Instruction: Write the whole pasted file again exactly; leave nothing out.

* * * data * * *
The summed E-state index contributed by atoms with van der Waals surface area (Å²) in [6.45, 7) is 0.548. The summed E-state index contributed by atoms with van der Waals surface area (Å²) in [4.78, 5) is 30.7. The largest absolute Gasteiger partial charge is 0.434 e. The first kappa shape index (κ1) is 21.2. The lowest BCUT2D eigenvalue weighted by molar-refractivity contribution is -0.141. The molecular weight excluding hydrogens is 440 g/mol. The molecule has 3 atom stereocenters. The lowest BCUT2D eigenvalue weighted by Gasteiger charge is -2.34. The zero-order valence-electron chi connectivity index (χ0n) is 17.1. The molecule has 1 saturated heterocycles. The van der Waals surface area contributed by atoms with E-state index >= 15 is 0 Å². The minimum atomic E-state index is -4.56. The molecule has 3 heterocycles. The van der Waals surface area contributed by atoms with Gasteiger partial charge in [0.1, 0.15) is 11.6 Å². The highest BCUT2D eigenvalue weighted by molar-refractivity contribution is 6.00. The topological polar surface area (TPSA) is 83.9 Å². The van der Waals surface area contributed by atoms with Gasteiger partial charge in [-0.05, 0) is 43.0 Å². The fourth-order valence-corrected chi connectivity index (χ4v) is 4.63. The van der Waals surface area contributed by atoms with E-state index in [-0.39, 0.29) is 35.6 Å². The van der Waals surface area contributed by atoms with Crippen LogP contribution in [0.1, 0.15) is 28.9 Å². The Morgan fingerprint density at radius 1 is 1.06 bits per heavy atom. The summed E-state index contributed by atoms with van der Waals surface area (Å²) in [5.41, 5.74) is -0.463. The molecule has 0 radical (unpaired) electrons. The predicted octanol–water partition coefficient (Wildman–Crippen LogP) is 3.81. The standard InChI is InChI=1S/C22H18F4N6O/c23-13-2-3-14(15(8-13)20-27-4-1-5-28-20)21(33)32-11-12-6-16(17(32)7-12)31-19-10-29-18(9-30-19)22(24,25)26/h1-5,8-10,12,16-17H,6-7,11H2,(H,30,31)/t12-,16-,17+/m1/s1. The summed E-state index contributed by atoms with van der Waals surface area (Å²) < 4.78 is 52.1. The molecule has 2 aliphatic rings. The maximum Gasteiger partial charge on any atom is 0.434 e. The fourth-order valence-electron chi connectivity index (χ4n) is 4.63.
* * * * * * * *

The summed E-state index contributed by atoms with van der Waals surface area (Å²) in [6.45, 7) is 0.548. The summed E-state index contributed by atoms with van der Waals surface area (Å²) in [4.78, 5) is 30.7. The largest absolute Gasteiger partial charge is 0.434 e. The first kappa shape index (κ1) is 21.2. The lowest BCUT2D eigenvalue weighted by molar-refractivity contribution is -0.141. The molecular weight excluding hydrogens is 440 g/mol. The molecule has 3 atom stereocenters. The lowest BCUT2D eigenvalue weighted by Gasteiger charge is -2.34. The zero-order valence-electron chi connectivity index (χ0n) is 17.1. The molecule has 1 saturated heterocycles. The van der Waals surface area contributed by atoms with E-state index >= 15 is 0 Å². The minimum atomic E-state index is -4.56. The molecule has 3 heterocycles. The van der Waals surface area contributed by atoms with Gasteiger partial charge in [0.1, 0.15) is 11.6 Å². The highest BCUT2D eigenvalue weighted by molar-refractivity contribution is 6.00. The topological polar surface area (TPSA) is 83.9 Å². The van der Waals surface area contributed by atoms with Gasteiger partial charge in [-0.05, 0) is 43.0 Å². The fourth-order valence-corrected chi connectivity index (χ4v) is 4.63. The van der Waals surface area contributed by atoms with E-state index in [-0.39, 0.29) is 35.6 Å². The van der Waals surface area contributed by atoms with Crippen LogP contribution in [0.1, 0.15) is 28.9 Å². The Morgan fingerprint density at radius 1 is 1.06 bits per heavy atom. The summed E-state index contributed by atoms with van der Waals surface area (Å²) in [5.41, 5.74) is -0.463. The molecule has 0 radical (unpaired) electrons. The predicted octanol–water partition coefficient (Wildman–Crippen LogP) is 3.81. The standard InChI is InChI=1S/C22H18F4N6O/c23-13-2-3-14(15(8-13)20-27-4-1-5-28-20)21(33)32-11-12-6-16(17(32)7-12)31-19-10-29-18(9-30-19)22(24,25)26/h1-5,8-10,12,16-17H,6-7,11H2,(H,30,31)/t12-,16-,17+/m1/s1. The summed E-state index contributed by atoms with van der Waals surface area (Å²) < 4.78 is 52.1. The molecule has 2 aliphatic rings. The maximum Gasteiger partial charge on any atom is 0.434 e. The fourth-order valence-electron chi connectivity index (χ4n) is 4.63.